All brands have already seen, within their databases, a drop in performance with subscribers who once demonstrated engagement with their email campaigns. What position should they adopt, and you, what have you taken in the face of this remark? It’s easy to say to yourself “Too bad, another customer will be interested and will be more loyal.” or “Too bad, I’m just continuing my campaigns as is, one day he might change his mind!” “.But are you sure too?
Forwarding emails to inactive addresses is counterproductive
It is much more expensive to acquire a high potential customer than to retain an existing customer whose potential has already been defined (up to five times according to some studies). Continuing to target emails that are not of interest to the customer presents an obvious cost (marketing and mentoring efforts) but also a significant invisible cost. Have you thought about the bad customer experience it could result in? And at the risk of seeing your reputation as a sender with ISPs damaged by complaint or unsubscribe rates likely to go up exponentially? It’s not uncommon for inactive addresses to be turned into spam traps by ISPs. The delivery performance of your email messages may suffer seriously.
Reactivation programs, also known as “refunds”, are intended to re-engage a subscriber who has gradually stopped, or who has already completely stopped interacting with the brand. This allows you to restore some inactive items (if it’s worth it), and remove others from the recipient list. So how do you proceed?
Select a four-step reactivation plan
First, you need to take a closer look at your database to determine who is inactive – and not just on the email channel: consider activity across mobile networks and social networks.
Next, try to understand the reasons why your contacts are inactive. Did you specify at the beginning of the relationship their preference criteria in terms of content and frequency? Did you respect them? Have you taken any action to improve the content? Is the problem caused by data errors (incorrect email addresses were collected)? Are they bored, or does your product sales cycle justify a specific interest over a specific time period (pregnancy, subscription term, etc.)? The reasons why your contacts are inactive can be multiple, and categorizing these different profiles can help you to develop a reactivation plan specific to each category.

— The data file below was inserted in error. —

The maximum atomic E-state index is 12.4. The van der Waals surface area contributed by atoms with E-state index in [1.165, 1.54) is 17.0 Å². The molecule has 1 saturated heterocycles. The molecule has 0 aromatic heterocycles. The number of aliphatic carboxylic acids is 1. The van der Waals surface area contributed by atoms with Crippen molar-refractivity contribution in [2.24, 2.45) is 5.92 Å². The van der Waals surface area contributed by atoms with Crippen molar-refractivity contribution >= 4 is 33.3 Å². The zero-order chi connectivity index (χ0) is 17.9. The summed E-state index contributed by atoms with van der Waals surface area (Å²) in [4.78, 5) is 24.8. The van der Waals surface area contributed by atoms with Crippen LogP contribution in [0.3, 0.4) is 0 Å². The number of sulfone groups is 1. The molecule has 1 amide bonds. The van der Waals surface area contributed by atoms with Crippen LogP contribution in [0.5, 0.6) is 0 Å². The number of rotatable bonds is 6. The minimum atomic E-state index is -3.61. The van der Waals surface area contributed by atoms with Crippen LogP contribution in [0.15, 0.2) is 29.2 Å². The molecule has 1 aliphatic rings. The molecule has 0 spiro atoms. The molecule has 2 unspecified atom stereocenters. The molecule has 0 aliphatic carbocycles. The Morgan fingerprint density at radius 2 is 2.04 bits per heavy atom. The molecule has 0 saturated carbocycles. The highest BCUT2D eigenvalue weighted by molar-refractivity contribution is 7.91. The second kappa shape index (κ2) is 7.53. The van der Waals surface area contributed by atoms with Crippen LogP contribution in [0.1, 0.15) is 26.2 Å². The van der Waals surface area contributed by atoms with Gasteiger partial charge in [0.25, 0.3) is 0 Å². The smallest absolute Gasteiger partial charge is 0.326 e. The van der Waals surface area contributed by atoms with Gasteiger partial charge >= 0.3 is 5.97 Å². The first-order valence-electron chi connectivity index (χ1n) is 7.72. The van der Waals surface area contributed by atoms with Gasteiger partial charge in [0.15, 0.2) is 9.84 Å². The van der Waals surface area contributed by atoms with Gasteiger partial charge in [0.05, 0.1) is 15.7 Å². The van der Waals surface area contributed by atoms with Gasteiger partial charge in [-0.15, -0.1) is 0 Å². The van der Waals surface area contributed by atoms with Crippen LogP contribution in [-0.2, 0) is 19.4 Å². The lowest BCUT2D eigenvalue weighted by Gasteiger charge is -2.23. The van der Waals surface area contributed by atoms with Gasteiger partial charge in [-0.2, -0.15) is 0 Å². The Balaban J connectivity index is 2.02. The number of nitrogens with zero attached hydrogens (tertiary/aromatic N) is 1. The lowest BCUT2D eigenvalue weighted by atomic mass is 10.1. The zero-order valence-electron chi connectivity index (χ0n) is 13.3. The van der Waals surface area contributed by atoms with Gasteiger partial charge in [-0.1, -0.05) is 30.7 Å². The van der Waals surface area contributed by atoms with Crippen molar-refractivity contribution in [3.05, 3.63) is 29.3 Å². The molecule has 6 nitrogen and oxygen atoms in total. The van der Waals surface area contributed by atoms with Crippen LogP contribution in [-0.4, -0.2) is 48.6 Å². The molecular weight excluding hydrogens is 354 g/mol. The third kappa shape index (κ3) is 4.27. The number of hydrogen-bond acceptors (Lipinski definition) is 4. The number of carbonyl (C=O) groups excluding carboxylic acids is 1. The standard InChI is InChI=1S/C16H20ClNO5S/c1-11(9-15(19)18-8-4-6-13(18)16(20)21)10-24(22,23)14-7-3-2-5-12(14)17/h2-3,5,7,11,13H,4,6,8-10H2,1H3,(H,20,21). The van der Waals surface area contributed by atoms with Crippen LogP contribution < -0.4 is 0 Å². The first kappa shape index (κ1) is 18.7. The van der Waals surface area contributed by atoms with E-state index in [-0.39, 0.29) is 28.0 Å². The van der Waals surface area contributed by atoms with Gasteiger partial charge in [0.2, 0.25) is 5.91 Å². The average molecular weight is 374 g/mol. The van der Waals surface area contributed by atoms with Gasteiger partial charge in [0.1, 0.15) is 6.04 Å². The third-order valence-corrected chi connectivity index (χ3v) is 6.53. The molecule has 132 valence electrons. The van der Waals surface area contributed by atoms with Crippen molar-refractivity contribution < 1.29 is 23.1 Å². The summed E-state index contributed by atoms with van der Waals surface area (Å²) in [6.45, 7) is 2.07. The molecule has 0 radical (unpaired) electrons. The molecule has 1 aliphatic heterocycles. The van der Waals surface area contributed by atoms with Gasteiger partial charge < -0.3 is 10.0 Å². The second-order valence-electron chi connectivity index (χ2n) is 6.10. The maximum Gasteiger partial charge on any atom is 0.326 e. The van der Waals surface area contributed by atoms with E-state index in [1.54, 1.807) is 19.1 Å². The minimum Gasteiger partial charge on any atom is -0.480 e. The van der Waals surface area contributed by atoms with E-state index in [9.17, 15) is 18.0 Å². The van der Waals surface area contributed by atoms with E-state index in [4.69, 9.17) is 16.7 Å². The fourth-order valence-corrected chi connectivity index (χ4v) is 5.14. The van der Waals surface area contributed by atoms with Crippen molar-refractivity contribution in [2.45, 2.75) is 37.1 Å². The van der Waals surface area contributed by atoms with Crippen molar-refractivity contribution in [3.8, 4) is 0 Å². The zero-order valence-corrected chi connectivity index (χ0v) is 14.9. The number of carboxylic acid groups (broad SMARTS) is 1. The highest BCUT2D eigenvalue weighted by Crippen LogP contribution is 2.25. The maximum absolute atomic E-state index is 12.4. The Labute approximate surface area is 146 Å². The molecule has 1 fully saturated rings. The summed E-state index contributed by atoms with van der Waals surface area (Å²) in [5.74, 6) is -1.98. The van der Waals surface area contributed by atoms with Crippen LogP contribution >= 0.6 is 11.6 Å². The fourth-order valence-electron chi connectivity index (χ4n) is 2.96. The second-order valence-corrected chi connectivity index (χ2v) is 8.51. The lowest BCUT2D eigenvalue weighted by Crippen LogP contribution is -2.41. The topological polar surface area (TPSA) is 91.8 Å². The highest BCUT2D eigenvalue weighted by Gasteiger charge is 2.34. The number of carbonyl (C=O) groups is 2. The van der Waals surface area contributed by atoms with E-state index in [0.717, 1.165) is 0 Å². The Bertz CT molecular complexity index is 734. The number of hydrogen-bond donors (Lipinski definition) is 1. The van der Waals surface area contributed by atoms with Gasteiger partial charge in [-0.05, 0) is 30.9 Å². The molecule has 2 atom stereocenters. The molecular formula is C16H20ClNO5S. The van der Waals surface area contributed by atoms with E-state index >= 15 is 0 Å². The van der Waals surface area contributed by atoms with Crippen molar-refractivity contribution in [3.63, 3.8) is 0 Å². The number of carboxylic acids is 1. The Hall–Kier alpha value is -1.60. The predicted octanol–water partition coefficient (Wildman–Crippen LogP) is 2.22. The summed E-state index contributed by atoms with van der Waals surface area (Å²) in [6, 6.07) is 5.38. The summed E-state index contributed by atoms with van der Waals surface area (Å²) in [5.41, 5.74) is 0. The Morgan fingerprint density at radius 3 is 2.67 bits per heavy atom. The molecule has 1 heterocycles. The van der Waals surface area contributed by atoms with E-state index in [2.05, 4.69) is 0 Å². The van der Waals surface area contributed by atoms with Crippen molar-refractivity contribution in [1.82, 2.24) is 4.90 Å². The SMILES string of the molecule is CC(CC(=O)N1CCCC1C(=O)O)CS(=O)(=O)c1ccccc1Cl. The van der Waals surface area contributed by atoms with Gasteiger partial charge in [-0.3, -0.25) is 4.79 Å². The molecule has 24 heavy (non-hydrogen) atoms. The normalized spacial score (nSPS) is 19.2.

The third step is to identify other channels on which these contacts may be inactive, to select the ones within your reach to re-engage them if you wish; Especially those that should not be used.
Finally, design, test, and deploy your reactivation program.
Take advantage of different reactivation leverages
Reactivation levers do not decrease. The basics remain the same no matter what your strategies are. First you need to get attention. This is the first step that should allow you to start a real conversation that will help you convince them to stay loyal to you. To do this, show them that you know them and feel free to play up the impact on the tone of your message.
You should then be able to prove the added value of your brand to them. You leave in a vulnerable position because these contacts have clearly shown you their lack of interest. It’s up to you to convince them of what your brand can achieve, by showing that it has changed, improved, and made a promise (which is achievable, of course) for the future.
Once they regain their attention, you need to release a trigger for them to turn again. An incentive can be helpful for setup, by giving them an exclusive benefit, a gift or a discount if they’re sensitive to promotions, for example. Be careful, however, in defining your tactics according to your inactive profiles and the desires of each. Some will take the bait, that’s for sure. Others will remain inactive: it’s time to drop them into your database for your next marketing campaigns.
Above all, consider cross-channels to determine your own reactivation strategies. A passive connection may only be active on a certain channel or on certain channels, but remain active on other channels. It is essential that you adapt to its uses to maintain an optimal relationship.
Author: Magalie LasfarguesHead of Managed Services, Experian Marketing Services France
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